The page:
My Favorite Adventurers

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Osa Johnson

When we think of explorers, we naturally come up with names like Ponce Deleon, Megellan or Lewis & Clark. I say “naturally” because that’s what we have been taught. Not once in my American “education” was I told there were female adventurers and explorers. Most of us were probably not even told the whole truth concerning male explorers. I mean come on. Take John Smith for example. He took 500 folks to America and colonized in the name of England. Almost all of them died – 439 if you are keeping track. But, I bet all you really remember about Captain John Smith is his steamy affair with a young Indian girl named Pocahontas. Unfortunately that never happened. He made it up. Yep. The actual John Smith was a full blown liar and kind of a dick. The point here being: While we were being told lies and fairy tales in school we could have been reading about these real life women who changed the world for the better. It bothers me that schools would rather teach lies about men than teach anything about women.

My hope here is that you learn a little bit about people who helped make history and who did things that no one else thought they could, or should do. And maybe it will inspire you to go make some of your own.

  1. Osa Johnson – Osa Johnson was my inspiration for this list. I am currently reading her book called “I Married Adventure” which she wrote in 1940. The book chronicles her life with her husband Martin. Together they traveled to Borneo, Kenya and the Congo taking pictures and filming everything they saw. The book is a glimpse into what travel used to be like. Imagine doing all of that … on a boat. The book is filled with pictures of Osa feeding wild animals, making friends with the natives and even holding a big ass rifle at the ready in case of stampeeding rhinos. From 1917 to 1937 she and Martin were visiting and filming cannibals in the New Hebrides, orangutans in Borneo, and the rich gamut of wildlife available on safari in Kenya and the Congo. Osa Johnson was one brave woman.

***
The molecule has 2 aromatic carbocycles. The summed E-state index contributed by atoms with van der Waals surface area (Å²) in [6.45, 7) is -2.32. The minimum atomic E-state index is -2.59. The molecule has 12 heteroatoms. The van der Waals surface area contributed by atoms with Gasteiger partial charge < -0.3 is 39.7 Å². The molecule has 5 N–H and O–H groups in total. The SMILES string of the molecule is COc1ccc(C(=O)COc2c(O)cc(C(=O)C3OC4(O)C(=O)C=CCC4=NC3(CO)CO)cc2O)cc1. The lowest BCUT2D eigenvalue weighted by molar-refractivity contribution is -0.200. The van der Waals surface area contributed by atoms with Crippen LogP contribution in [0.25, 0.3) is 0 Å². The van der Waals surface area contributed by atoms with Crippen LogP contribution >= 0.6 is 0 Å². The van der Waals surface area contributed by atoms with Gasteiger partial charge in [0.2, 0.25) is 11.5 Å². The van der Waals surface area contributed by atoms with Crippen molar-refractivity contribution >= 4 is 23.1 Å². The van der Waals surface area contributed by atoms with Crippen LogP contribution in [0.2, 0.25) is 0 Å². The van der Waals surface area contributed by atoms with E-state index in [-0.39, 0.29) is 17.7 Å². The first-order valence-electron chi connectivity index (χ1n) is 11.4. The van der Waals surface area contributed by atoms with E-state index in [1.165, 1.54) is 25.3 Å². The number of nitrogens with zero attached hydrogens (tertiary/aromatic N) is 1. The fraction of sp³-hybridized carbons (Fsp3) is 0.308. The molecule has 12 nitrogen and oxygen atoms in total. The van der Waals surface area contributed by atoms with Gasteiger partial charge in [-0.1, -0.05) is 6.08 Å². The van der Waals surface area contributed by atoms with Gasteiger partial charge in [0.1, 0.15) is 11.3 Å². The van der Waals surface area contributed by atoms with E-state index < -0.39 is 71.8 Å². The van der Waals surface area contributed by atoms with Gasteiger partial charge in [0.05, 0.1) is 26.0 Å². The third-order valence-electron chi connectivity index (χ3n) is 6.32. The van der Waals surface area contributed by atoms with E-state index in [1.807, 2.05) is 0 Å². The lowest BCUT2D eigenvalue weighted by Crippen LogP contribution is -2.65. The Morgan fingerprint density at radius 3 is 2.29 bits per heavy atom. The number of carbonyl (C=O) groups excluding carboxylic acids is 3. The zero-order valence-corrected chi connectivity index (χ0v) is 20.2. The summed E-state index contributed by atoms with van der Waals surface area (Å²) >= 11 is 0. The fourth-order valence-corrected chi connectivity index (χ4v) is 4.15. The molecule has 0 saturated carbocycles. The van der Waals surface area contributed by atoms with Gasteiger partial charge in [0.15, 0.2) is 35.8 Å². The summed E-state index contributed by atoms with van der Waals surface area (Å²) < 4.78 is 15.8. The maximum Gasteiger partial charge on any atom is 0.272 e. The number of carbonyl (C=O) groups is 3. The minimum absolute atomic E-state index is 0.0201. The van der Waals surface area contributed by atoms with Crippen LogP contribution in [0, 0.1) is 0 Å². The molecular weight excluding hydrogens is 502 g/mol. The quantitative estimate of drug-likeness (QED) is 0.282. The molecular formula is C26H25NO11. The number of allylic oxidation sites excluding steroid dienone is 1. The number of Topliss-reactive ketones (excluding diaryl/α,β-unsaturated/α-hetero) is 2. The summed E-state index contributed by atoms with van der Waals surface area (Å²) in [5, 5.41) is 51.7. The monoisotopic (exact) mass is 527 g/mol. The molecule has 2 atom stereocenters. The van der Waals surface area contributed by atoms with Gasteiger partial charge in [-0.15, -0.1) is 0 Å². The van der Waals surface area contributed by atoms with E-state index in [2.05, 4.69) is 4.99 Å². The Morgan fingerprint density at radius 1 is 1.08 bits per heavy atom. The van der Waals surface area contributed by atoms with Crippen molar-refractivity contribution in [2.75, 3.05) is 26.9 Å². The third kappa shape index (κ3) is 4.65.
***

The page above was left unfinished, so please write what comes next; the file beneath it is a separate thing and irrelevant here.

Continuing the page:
2. Amelia EarhartImageEverybody knows who Amelia Earhart was. Or… do they? Yes, she was the first female pilot to fly solo across the Atlantic. Yes she “disappeared” during a flight in 1937 and researchers think they have finally found evidence of her plane on an uninhibited pacific island. But did you know that she used to keep a scrapbook of women who had been successful in male dominated careers? Yep. She knew her road was a rocky one but it didn’t deter her. Amelia took her first flying lesson in 1921. Six months later she had saved up enough money to buy her first plane, a second-hand Kinner Airster two-seater biplane. She nicknamed it Canary because all badasses know that you gotta name your ride. She flew her yellow Canary to new heights. She set her first women’s record by rising to an altitude of 14,000 feet. Indeed.
  3. Gerlinde KaltenbrunnerImageThis young lady is still alive and kicking. She conquers mountains. Her quest was to climb the world’s tallest mountains and she has done it. Let me break that down for you in a different way: She was the first woman to summit all 14 – 8,000 meter (close to 3,000 feet) peaks without supplemental oxygen or porters. If you can’t quite grasp how big those are, then maybe some of the names will help: Mt. Everest, K2, Lhoste. She had many attempts that failed along the way, one even resulting in the death of a climbing partner on K2. She did it carrying her own stuff. She did it when she was 40. I know some 40 year old women who complain about having to carry their own luggage.